is relatively well understood [14,17], hence their adoption
experimentally here to extend lifespan. Our results reveal
Biol. Lett. 11: 20150073
3. Results
40 mW cm22 in clear plastic 50 cm3 (28 mm wide) containers,
illuminating flies from either side, which were counted weekly.
Room illumination was 2 mW cm22. 670 nm energies were
approximately 100 times lower than indirect sunlight, consistent
with earlier studies [7]. Light devices were built by C. H. Electronics UK and contained 50 670 nm LEDS over 20 cm2. Six
independent replicates were used in lifespan experiments (n ¼
620 flies). ATP, inflammation and mobility were assessed at
seven weeks, when ATP and mobility are known to decline [15].
ATP was measured by luciferin–luciferase assay (Enlitenw ATP
Assay System, Promega). Flies were killed with liquid nitrogen,
transferred to 2.5% trichoroacetic acid (TCA), then homogenized
at 48C. Supernatant was collected and the TCA was neutralized
with 1 M Tris–acetate buffer (pH 7.75, final TCA concentration
0.0625%); 10 ml of neutralized solution was added to 100 ml of luciferin–luciferase in fresh buffer. ATP was measured using an Orion
microplate luminometer (Berthold Detection Systems GmbH) and
data normalized to fly numbers.
Tissues were homogenized in 2% sodium dodecyl sulfate (SDS)
with protease inhibitor cocktail for Western blot (Roche Diagnostics), and centrifuged; the supernatant was pipetted out,
separated with 10% SDS–PAGE and electrophoretically transferred
onto nylon membranes. Immunoblotting was undertaken for
complement component C3 (Cappel, MP Biomedicals), which is
highly conserved [16]. Protein was quantified by densitometric
X-ray scanning and values were normalized to a-tubulin.
Fly mobility assessment was as Bjedov et al. [14]. Flies were
placed in 100 ml clear cylinders (seven flies per trial), tapped to
the bottom and then videoed, the last two steps repeated three
times. Using the videos, the number of flies above the 50 ml
mark (9 cm from the bottom) was counted after 1 min. Individual
flies were traced, with absolute distance travelled measured.
Data were analysed with GraphPad PRISM v. 5 and statistical
analysis was undertaken using Mann–Whitney U non-parametric
and log-rank tests.
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fly survival curves for 670 nm (–) and control (–)
% >90 mm in 1 min
n = 620 flies
4 5 6 7
no. weeks
9 10
time (weeks)
distance travelled in 1 min
Figure 2. Lifespan and mobility. (a) Fly numbers at progressive weeks in groups exposed to 670 nm supplemented light each day (red line) and controls (black
line). Curves are averages for six independent experiments with a minimum of 40 flies per group in each experiment. Fly death rates separated between three and
six weeks with fewer flies dying in 670 nm exposed animals. Reduction in the two population followed similar patterns from six weeks but with the 670 nm
exposed group having greater numbers at any point until week 12. In all replicates, there was no indication that 670 nm increased absolute lifespan beyond
weeks 11 – 12. Differences between the two groups were statistically significant ( p ¼ 0.008). (b) Inset: percentage increase of 670 nm exposed flies alive at progressive weeks. (c) Seven week old 670 nm exposed flies were more active than controls. (d ) Mobility measures the percentage of flies that climbed above 90 mm in
a clear 100 ml cylinder. (d) This was filmed and then the distance travelled by each fly was measured in each group. In both cases, the 670 nm exposed flies where
significantly more mobile. There were 21 flies in each group in each condition. (Online verion in colour.)
that when flies are exposed to 670 nm radiation they have
reduced inflammation, improved ATP, improved mobility
and extended average lifespans. These data are consistent
with the majority of studies undertaken using 670 nm on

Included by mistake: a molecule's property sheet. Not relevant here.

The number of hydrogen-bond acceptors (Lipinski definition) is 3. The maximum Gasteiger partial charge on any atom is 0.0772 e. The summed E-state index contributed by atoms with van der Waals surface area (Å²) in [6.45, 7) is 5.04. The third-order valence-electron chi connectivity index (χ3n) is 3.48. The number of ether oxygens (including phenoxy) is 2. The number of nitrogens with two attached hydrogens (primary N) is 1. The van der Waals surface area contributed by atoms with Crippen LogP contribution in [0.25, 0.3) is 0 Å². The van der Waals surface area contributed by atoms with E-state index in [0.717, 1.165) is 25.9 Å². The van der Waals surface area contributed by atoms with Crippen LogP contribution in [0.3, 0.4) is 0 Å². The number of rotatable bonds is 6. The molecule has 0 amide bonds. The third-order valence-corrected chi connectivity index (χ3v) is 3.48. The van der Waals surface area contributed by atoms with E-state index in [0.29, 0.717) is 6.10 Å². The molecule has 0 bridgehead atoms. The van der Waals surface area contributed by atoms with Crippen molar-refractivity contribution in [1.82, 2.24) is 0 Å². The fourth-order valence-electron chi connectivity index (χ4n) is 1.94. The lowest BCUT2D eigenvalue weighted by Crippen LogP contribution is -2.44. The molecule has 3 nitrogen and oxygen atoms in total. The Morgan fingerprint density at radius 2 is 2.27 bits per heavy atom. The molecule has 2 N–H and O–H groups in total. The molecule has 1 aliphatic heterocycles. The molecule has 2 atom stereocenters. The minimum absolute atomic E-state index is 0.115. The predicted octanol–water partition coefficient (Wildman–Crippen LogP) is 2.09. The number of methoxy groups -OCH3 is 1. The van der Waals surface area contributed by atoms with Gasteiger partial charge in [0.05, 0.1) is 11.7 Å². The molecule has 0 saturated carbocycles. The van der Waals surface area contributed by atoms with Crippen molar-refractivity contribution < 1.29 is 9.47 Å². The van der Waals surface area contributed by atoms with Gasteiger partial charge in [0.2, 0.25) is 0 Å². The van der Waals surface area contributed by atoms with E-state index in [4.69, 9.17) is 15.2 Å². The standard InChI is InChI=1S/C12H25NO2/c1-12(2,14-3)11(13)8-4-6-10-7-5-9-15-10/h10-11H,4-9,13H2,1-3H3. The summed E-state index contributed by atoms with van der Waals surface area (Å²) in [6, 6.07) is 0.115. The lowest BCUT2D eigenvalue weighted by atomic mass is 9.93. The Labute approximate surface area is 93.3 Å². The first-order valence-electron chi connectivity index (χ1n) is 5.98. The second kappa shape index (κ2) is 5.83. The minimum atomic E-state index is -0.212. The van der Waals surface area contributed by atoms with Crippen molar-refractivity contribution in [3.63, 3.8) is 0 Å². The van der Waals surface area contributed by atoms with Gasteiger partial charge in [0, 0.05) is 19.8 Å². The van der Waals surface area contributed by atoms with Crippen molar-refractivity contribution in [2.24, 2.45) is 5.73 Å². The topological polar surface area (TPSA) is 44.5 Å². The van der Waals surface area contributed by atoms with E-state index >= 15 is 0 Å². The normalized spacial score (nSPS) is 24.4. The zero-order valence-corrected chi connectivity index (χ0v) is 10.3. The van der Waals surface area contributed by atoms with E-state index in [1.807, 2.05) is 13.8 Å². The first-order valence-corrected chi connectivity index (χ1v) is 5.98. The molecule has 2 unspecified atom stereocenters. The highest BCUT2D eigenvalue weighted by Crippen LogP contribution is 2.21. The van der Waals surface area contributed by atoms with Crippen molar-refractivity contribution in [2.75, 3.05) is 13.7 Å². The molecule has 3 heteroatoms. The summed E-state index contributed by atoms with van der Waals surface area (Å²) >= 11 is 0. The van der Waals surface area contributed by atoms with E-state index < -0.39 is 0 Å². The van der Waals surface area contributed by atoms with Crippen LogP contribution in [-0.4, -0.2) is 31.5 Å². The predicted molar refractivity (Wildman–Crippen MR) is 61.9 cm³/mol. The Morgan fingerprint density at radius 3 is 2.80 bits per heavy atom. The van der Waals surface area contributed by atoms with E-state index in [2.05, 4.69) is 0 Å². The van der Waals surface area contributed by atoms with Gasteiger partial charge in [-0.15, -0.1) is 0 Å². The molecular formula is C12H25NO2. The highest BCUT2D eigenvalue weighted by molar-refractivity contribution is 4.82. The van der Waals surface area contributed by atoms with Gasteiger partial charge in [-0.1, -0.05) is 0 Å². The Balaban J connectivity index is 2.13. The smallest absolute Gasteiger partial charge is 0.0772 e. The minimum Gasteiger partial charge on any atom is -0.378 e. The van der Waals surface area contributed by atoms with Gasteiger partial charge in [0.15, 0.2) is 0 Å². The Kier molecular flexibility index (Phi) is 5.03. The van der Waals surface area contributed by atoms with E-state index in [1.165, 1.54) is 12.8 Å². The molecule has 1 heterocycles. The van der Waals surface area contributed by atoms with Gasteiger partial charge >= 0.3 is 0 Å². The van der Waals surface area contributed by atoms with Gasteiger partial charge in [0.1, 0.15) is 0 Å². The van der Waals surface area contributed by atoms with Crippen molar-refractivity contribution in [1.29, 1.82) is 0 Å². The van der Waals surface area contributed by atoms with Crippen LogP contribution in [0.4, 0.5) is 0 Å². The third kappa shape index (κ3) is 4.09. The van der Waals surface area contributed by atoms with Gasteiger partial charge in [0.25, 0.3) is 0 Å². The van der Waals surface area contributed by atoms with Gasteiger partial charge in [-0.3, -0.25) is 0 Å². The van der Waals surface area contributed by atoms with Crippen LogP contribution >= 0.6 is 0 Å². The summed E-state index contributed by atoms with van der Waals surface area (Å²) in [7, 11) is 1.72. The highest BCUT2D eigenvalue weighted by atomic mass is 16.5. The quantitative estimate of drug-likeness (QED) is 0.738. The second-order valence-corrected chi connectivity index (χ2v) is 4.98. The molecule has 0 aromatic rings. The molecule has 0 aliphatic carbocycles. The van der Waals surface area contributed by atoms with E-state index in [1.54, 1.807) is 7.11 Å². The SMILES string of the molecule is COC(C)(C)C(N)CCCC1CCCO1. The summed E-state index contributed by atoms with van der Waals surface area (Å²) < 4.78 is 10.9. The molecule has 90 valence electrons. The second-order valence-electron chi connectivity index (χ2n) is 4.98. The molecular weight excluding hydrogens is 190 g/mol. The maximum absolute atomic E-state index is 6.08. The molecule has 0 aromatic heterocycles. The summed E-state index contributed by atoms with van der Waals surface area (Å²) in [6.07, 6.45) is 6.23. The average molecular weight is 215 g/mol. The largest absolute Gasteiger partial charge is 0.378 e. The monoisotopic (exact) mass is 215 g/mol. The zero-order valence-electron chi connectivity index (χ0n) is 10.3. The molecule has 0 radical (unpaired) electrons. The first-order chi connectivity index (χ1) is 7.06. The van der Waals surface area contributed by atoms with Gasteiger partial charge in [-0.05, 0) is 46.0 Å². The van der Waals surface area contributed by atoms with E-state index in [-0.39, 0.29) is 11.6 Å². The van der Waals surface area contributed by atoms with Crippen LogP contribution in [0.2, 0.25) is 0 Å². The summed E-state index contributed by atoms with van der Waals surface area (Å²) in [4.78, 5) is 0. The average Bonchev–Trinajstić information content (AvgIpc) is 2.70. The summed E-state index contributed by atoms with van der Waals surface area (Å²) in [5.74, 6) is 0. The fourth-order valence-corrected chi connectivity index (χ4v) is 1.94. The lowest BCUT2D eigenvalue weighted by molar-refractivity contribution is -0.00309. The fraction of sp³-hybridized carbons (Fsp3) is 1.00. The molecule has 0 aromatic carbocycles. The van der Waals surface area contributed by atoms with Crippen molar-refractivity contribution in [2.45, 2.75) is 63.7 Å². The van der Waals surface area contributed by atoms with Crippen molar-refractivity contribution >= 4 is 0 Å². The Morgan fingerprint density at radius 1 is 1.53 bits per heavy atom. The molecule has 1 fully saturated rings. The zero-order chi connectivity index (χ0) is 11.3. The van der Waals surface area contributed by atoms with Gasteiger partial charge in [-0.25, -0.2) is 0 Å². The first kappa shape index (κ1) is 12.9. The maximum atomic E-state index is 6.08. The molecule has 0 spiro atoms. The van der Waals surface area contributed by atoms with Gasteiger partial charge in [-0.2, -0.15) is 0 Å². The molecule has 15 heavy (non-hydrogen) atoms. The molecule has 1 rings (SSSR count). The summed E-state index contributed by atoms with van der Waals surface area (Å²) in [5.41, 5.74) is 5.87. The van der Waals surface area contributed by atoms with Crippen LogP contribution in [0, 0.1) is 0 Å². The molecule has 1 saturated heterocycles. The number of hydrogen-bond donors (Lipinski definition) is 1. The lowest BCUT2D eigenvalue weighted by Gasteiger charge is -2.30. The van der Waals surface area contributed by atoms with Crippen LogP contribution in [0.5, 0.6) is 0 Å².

mammals, showing reduced inflammation in experimental
models and in ageing, and improved ATP levels [6,7]. However, it would be difficult to undertake lifespan experiments
in mice as the light would not penetrate the entire body as it
does in flies and hence its influence would not be systemic.
There are many factors and pathways in ageing, and nine
candidate hallmarks have been suggested, which may be
separate, but also are likely to have interactions [1]. Mitochondrial function is one. Previously, mitochondrial
function and ageing were viewed within a framework of progressive mtDNA mutations/deletions resulting in reduced
ATP and increased ROS. The balance of these factors was
seen as a driver in the mitochondrial theory of ageing [18].
However, evidence has undermined the role of ROS in
ageing [19,20]. Hence, some mutant mice have reduced lifespan as a result of mtDNA mutations/deletions not
associated with increased ROS [21,22]. Further, increased
ROS can prolong lifespan in yeast and Caenorhabditis elegans
[22,23], and in mammals it does not accelerate ageing [20].
These data are reviewed by Lopez-Otin et al. [1], who argue
that low ROS may activate compensatory mechanisms and
not directly contribute to ageing. Such data may undermine
the ROS element in Harman’s mitochondrial theory [18]. If
correct, it places greater potential emphasis on ATP in ageing.
NIR has been successful in treating induced pathology [7]
and ageing, particularly in the retina, where progressive agerelated inflammation is marked owing to high metabolic rate
[11,12]. These wavelengths penetrate deeply and 670 nm
trans-illuminated our flies at 40 mW cm22. In relation to this,
it may be significant that, while old domestic incandescent lighting contained significant NIR elements, none is present in
modern strip lighting or energy-saving domestic lighting [12].
The absence of these wavelengths from artificial lighting may
have long-term consequences. As longer wavelengths penetrate
deeply, this may be of significance not only for the ageing eye,
but also potentially for other tissues.
Ethics statement. Fly research is free of legal ethical constraint.
Data accessibility. All data are presented in the manuscript.
Acknowledgement. We thank Iris Salecker, Giovanna Vinti and Tobi
Weinrrich for technical assistance.
Author contributions. G.J. designed experiments and wrote the manuscript. All authors undertook the experiments and approved the
final version of the manuscript. R.B. analysed the data.
Funding statement. Supported by the Rosetrees Trust UK. K.C. was a
research fellow from CAPES Brazil ( proc. 18134/12-2).
Competing interests. We have no competing interests.